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Can Bulls surprise like 2004 Pistons?
by Sam Smith
Posted on Apr 18
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One of the most successful and unexpected NBA champions didn’t have a so-called star player.
The leading scorer averaged well below 20 points per game, though they had four players averaging in double figures. The best player and only All-Star was a center who couldn’t score. Their power forward preferred to shoot jump shots and their best perimeter defender was their lanky small forward. They were known for their defensive play and disciplined, deliberate offense.
“I always say it’s easy to guard one guy,” said Richard Hamilton, the leading scorer at 17.6 per game on the champion 2004 Detroit Pistons. “You can double team and things like that. But it’s hard to guard five guys because you really never know where you are trying to score. When you double team one person, another person can get a shot. It’s always tough (on the opponent) when all the guys on the floor are being aggressive.”
Now, no one is saying this Bulls team is a championship team, especially without Derrick Rose, who doesn’t appear slated to play in this series with the Brooklyn Nets, but also hasn’t ruled himself out of the playoffs.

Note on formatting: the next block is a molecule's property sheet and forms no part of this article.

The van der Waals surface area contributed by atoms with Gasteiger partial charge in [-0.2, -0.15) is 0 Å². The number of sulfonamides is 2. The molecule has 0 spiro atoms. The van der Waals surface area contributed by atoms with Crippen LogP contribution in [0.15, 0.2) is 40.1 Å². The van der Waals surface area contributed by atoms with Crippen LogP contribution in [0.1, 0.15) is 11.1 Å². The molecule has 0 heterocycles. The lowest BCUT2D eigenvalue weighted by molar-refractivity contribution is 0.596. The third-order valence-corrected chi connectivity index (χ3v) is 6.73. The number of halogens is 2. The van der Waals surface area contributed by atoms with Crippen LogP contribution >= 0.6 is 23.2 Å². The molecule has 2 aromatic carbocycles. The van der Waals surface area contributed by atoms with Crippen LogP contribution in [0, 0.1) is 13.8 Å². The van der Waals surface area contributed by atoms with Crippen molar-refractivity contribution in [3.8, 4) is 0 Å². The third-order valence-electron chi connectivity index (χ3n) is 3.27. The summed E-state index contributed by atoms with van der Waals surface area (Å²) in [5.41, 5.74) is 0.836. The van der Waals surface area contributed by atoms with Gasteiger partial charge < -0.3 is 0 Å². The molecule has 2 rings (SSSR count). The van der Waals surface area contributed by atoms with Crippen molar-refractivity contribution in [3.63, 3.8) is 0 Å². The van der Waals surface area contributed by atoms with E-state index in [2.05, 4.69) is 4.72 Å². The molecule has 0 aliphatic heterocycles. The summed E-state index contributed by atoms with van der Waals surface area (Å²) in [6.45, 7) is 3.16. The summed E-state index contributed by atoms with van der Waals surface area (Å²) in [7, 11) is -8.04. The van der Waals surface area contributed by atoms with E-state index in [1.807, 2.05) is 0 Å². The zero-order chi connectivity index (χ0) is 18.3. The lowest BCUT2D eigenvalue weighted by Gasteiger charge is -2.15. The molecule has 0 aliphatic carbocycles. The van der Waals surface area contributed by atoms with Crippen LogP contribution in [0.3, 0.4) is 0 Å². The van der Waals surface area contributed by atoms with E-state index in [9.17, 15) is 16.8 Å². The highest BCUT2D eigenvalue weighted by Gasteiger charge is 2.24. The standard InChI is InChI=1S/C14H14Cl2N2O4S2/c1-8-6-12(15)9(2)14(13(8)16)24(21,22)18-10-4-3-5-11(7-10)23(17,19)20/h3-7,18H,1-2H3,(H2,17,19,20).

No one is even saying the Bulls are in good enough shape to win this series with the Nets.
“They cause a lot of matchup problems,” Kirk Hinrich said of Nets former All-Star guards Deron Williams and Joe Johnson. “They both can score in the post, from the perimeter. Both have been go to guys on teams. We know how talented they are. Brook Lopez is very talented. Very long, is good with the ball. Their bench is very good. They’re deep. It’s going to take a full team effort. Coming into the season everyone was wondering if we’d make the playoffs.”
But here the Bulls are in fifth place in the Eastern Conference with a first round series against the favored Nets, who start four players who have been All-Stars with a total of 11 appearances and two from the Olympic team. The first game is 7 p.m. Saturday in Brooklyn.